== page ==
Snake bites

Bob was walking in the woods one day when his life was put in great
danger. He had just stepped over a log when he felt a sharp sting
on the back of his leg. He looked down and saw two small puncture
wounds on his leg. The stinging sensation instantly went throughout
his body and that was when he saw a snake still laying beside the
log he had just stepped over. Bob had many questions running
through his head. He didn’t know what to do. He didn’t know if the
snake was poisonous. Bob began to panic. What next? Is Bob going
to live? We will find out later but first lets learn more about the
Snake bites are wounds inflicted by the mouth of a snake. A
wound from a snake with short teeth and no fangs may look like a
series of scratches or tiny punctures. The twin puncture wounds
usually associated with snakebites appear when the paired fangs of
a fanged snake break through the skin.(Encarta 99)
Snakebites from nonpoisonous snakes are not serious but should
be cleansed with an antiseptic to prevent infection. The bite of a
poisonous snake, which can inject venom into the body, may cause
a burning pain usually spreads rapidly from the place where you
have been bitten. Swelling and color changes in the skin follow soon
after. A person may feel feverish, thirsty, and sick at their stomach.

They may even vomit.(Diseases-Encyclopedia)
Bites by coral snakes produce somewhat different symptoms,
including numbness, vision problems, and difficulty
The victim of a snakebite should seek first aid promptly. An
attempt should be made to identify the snake if it can be done
safely. First aid measures should focus on keeping the victim quiet
so that the heart rate remains normal, thereby slowing the spread of
venom in the bloodstream. The area of the bite should be kept
below the level of the heart. The victim should seek medical
attention immediately. Depending upon the victim’s symptoms and
the species of the snake, the physician may administer antivenin, a
preparation that helps to neutralize the venom and minimize its
The venom of poisonous snakes is produced and stored in
specialized glands within the snake’s head. In the United States,
there are four types of poisonous snakes: coral snakes,
rattlesnakes, copperheads, and cottonmouths, or water moccasins.

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With the exception of coral snakes, all these snakes are pit
Responsible for most snake attacks on human beings, pit vipers
have the most efficient fangs for injecting venom. Their fangs are
hollow, curved, and so long that they fold back into the mouth when
not in use. Their venom mostly affects the circulatory system, but it
also causes disruption of normal nervous system
Coral snakes have short, fixed fangs in the front of the mouth and
they hang onto and chew their victims. Unlike vipers, coral snakes
bite only when they are being handled or are accidentally touched or
stepped on. Their venom primarily affects the nervous
When walking in areas where poisonous snakes are present,
individuals should wear high boots and thick loose pants, and should
remain alert in order to avoid close encounters with these reptiles.
Individuals should also be able to distinguish between poisonous and
People who frequent these wilderness spots, as well as those who
camp, hike, picnic, or live in snake-inhabited areas, should be aware of
potential dangers posed by venomous snakes. Every state but Maine,
Alaska and Hawaii is home to at least one of 20 domestic poisonous snake
species. A bite from one of these, in which the snake may inject varying
degrees of toxic venom, should always be considered a medical
says the American Red Cross.(For Goodness Snakes)
About 8,000 people a year receive venomous bites in the United States
nine to 15 victims die. Some experts say that because victims can’t always
positively identify a snake, they should seek prompt care for any bite,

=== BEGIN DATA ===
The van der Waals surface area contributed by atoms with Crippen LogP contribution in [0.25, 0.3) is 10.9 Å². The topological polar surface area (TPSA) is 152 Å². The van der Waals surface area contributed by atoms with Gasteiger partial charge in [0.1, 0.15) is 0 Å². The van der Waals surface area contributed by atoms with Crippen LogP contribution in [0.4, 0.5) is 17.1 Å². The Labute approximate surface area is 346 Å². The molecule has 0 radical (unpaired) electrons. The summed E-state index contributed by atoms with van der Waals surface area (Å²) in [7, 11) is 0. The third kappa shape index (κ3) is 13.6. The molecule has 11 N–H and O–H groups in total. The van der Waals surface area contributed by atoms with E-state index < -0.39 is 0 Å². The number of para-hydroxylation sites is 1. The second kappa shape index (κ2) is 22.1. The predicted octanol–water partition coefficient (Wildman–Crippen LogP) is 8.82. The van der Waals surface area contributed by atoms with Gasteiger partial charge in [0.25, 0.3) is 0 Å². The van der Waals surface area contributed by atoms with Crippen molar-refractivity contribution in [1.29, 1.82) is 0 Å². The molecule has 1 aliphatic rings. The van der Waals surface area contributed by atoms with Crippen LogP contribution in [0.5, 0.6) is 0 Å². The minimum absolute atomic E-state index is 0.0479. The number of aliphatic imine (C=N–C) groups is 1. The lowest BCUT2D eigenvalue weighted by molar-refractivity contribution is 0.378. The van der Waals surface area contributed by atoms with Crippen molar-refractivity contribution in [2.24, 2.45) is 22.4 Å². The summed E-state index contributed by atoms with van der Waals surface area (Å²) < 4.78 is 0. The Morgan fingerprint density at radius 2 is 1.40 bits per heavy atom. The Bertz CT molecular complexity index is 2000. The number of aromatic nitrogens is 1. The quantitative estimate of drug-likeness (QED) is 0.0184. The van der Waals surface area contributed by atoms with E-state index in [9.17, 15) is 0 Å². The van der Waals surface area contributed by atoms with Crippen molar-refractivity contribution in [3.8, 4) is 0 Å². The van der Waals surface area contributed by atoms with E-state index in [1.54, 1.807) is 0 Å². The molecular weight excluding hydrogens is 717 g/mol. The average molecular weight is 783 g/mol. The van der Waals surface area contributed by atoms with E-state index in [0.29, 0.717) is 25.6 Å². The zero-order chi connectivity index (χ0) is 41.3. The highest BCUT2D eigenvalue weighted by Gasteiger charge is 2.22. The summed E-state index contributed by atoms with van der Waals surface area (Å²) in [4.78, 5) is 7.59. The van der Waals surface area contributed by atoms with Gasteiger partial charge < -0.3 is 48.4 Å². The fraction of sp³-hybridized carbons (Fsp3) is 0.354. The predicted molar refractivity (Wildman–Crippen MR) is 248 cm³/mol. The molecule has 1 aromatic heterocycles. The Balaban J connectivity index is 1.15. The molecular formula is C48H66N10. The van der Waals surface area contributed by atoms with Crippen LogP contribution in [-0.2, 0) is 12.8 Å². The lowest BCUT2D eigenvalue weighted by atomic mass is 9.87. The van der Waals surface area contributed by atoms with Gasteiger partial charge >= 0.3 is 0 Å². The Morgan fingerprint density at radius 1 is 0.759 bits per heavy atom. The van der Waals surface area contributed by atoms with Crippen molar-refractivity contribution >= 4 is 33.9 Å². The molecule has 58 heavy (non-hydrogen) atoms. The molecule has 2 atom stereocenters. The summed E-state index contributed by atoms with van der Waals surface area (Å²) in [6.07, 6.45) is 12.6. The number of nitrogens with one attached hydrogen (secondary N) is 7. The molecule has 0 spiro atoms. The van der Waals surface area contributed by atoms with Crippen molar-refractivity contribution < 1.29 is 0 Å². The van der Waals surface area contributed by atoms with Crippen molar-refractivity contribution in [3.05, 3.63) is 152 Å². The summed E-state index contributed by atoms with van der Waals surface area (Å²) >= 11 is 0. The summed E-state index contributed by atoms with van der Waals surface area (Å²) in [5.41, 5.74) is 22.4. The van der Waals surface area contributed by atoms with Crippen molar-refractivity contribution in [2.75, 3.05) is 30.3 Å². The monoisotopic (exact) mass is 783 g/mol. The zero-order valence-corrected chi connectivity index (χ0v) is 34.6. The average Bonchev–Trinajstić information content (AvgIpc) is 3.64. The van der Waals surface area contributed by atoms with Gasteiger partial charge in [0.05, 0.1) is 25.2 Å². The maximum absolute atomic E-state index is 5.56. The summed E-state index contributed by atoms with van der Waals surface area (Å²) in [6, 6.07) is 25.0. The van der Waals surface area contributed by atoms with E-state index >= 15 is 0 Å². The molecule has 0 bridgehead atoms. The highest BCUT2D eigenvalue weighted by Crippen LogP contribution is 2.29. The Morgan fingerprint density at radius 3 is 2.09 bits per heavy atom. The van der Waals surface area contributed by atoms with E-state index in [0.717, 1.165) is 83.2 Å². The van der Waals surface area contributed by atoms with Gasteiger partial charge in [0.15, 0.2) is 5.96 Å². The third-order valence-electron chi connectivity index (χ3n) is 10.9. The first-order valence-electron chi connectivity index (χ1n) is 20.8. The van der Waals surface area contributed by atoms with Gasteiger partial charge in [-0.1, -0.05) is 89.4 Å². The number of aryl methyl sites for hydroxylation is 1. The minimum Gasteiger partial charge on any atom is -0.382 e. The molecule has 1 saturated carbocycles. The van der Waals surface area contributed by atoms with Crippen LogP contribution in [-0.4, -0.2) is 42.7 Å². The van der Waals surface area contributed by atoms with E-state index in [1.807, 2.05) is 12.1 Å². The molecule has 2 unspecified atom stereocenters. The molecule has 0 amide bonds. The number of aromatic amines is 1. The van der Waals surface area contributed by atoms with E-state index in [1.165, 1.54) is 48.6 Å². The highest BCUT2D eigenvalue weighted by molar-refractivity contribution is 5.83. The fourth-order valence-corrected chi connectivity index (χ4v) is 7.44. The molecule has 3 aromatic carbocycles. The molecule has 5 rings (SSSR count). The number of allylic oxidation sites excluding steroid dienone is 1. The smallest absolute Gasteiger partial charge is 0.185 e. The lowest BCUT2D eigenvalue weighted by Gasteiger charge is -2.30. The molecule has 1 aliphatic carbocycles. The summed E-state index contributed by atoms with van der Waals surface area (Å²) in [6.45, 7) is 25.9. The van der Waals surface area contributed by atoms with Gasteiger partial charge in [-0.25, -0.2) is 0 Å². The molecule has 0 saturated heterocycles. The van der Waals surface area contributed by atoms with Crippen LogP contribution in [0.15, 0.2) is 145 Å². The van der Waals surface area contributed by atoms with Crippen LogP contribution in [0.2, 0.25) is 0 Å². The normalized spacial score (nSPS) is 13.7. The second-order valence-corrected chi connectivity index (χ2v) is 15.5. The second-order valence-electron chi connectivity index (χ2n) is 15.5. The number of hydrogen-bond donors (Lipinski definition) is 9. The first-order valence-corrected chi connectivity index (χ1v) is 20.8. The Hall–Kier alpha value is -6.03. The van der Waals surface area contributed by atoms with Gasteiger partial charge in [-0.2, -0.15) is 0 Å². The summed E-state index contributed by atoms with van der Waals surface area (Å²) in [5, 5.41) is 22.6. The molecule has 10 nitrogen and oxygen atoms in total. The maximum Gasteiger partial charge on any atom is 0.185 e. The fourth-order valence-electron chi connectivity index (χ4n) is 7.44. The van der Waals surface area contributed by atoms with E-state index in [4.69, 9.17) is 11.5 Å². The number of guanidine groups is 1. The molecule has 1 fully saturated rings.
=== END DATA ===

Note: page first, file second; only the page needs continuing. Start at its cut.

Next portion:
though they may think the snake is nonpoisonous. Even a bite from a
so-called “harmless” snake can cause an infection or allergic reaction in
Two families of venomous snakes are native to the United States. The vast
majority are pit vipers, of the family Crotalidae, which include rattlesnakes,
copperheads and cottonmouths (water moccasins). Pit vipers get their
common name from a small “pit” between the eye and nostril that allows
snake to sense prey at night. They deliver venom through two fangs the
snake can retract at rest but can spring into biting position rapidly. About 99
percent of the venomous bites in this country are from pit vipers.
Some–Mojave rattlesnakes or canebrake rattlesnakes, for example–carry a
neurotoxic venom that can affect the brain or spinal cord. Copperheads, on
the other hand, have milder and less dangerous venom that sometimes
not require antivenin treatment.(For Goodness Snakes)
The other family of domestic poisonous snakes is Elapidae, which
two species of coral snakes found mainly in the Southern states. Related to
the much more dangerous Asian cobras and kraits, coral snakes have
mouths and short teeth, which give them a less efficient venom delivery
than pit vipers. People bitten by coral snakes lack the characteristic fang
marks of pit vipers, sometimes making the bite hard to detect. Though coral
snakebites are rare in the United States–only about 25 a year by some
estimates–the snake’s neurotoxic venom can be dangerous. A 1987 study
in the Journal of the American Medical Association examined 39 victims of
coral snakebites. There were no deaths, but several victims experienced
respiratory paralysis, one of the hazards of neurotoxic venom. Some
nonpoisonous snakes, such as the scarlet king snake, mimic the bright red,
yellow and black coloration of the coral snake. This potential for confusion
underscores the importance of seeking care for any snakebite (unless
positive identification of a nonpoisonous snake can be made). The bites of
both pit vipers and coral snakes can be effectively treated with antivenin.
But other factors, such as time elapsed since being bitten and care taken
before arriving at the hospital, also are critical.(For Goodness Snakes)
Medical professionals sometimes disagree about the best way to manage
poisonous snakebites. Some physicians hold off on immediate treatment,
opting for observation of the patient to gauge a bite’s seriousness.
Procedures such as fasciotomy, a surgical treatment of tissue around the
bite, have some supporters. But most often, doctors turn to the antidote to
snake venom–antivenin–as a reliable treatment for serious snakebites.(For
Antivenin is derived from antibodies created in a horse’s blood serum
when the animal is injected with snake venom. In humans, antivenin is
administered either through the veins or injected into muscle and works by
neutralizing snake venom that has entered the body. Because antivenin is
obtained from horses, snakebite victims sensitive to horse products must